A Forum for Vigorous Debate, Cornerstone of Democracy

[For the journal (guidelines, focus, etc.), go to www.theamericandissident.org ]. If you have questions, please contact me at todslone@hotmail.com.
Encouraged censorship and self-censorship seem to have become popular in America today. Those who censor others, not just self, tend to favor the term "moderate," as opposed to "censor" and "moderation" to "censorship." But that doesn't change what they do. They still act as Little Caesars or Big Brother protectors of the thin-skinned. Democracy, however, demands a tough populace, not so easily offended. On this blog, and to buck the trend of censorship, banning, and ostracizing, comments are NEVER "moderated." Rarely (almost NEVER) do the targets of these blog entries respond in an effort to defend themselves with cogent counter-argumentation. This blog is testimony to how little academics, poets, critics, newspaper editors, cartoonists, political hacks, cultural council apparatchiks, librarians et al appreciate VIGOROUS DEBATE, cornerstone of democracy. Clearly, far too many of them could likely prosper just fine in places like communist China and Cuba or Saudi Arabia, Qatar, and Russia, not to mention Sweden, England, and Austria.

More P. Maudit cartoons (and essays) at Global Free Press: http://www.globalfreepress.org

Sunday, November 11, 2018

Tyehimba Jess

From The Editorial of Issue #36
[...] In any case, the front cover of this issue was inspired by a New York Times article,“How CUNY Became Poetry U,” written in blind praise of university poet/prof prize-winners, by Elizabeth A. Harris: 
The City University of New York is many things. It is vast. It is accessible to students without a lot of money. It is exceptionally diverse. It is not, however, particularly fancy, the kind of place that oozes exclusivity or prestige. And yet CUNY is home to a surprising number of extremely accomplished, recognized—some might even say fancy—poets.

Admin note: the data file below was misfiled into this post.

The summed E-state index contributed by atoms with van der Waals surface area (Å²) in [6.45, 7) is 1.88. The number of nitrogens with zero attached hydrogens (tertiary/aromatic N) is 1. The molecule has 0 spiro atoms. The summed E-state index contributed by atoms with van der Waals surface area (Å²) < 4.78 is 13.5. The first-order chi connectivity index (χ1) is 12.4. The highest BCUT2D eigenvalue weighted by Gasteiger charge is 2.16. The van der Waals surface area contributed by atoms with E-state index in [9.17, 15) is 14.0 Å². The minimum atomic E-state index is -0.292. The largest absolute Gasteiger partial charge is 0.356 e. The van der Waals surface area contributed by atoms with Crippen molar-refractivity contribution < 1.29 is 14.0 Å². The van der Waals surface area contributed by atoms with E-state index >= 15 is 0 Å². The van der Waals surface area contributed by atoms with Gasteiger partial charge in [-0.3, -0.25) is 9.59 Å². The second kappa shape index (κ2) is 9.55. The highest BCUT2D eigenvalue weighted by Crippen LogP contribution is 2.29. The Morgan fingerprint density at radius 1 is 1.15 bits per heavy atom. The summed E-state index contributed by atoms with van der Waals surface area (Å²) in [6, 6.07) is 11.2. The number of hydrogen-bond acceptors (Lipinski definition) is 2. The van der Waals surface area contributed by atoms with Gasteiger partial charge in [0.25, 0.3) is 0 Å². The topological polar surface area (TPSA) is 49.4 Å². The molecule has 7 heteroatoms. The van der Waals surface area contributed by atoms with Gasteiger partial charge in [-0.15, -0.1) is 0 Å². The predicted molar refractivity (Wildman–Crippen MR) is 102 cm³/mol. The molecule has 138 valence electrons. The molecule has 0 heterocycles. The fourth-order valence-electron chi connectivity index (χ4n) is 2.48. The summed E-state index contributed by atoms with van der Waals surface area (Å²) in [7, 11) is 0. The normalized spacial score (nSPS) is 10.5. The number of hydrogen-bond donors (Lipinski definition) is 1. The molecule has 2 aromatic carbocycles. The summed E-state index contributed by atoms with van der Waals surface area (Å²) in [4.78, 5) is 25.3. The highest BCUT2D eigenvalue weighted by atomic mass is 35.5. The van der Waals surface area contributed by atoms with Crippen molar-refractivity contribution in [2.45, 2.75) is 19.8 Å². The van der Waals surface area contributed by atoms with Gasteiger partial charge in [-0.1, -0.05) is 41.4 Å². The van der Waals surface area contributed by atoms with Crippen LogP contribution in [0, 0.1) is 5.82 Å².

Harris of course is incapable of wondering what precisely “accomplished” and “recognized” really tend to mean, as in coopted, conformed, and castrated.  Moreover, “accomplished” is clearly a subjective, not an objective, term. “Accomplished” for Harris might imply “sellout” for someone else. And “recognized,” but by whom? Well, by others who are likely also “recognized.” To reach the “accomplished” and “recognized” poet status, clearly, one must not be a rare poet who goes against the grain of the academic/literary establishment.  CUNY chancellor James B. Milliken (see front cover) argued, 
I’m not sure that ‘fancy’ is the key to creativity. CUNY has to be one of the most diverse universities in America, and it seems self-evident to me that diversity of all kinds contributes to creativity. Add to that the fact that we’re in New York City.
“Diversity of all kinds”?  Hardly!  Certainly not diversity of opinions regarding CUNY’s backslappery. Featured from left to right are Harris; Elizabeth Lund (WaPo), Tyehimba Jess, Pulitzer English Prof, College of Staten Island; Kimiko Hahn, PEN/Voelcker Award for Poetry, Prof, Queens College; Ben Lerner, MacArthur Fellow, Prof, Brooklyn College; Poet Laureate Billy Collins, Prof, Lehman College; Alison Hawthorne Deming, Pulitzer Jurist Social Justice Prof, University of Arizona; and Wesley McNair, Pulitzer Jurist Poet Laureate of Maine.  [...]

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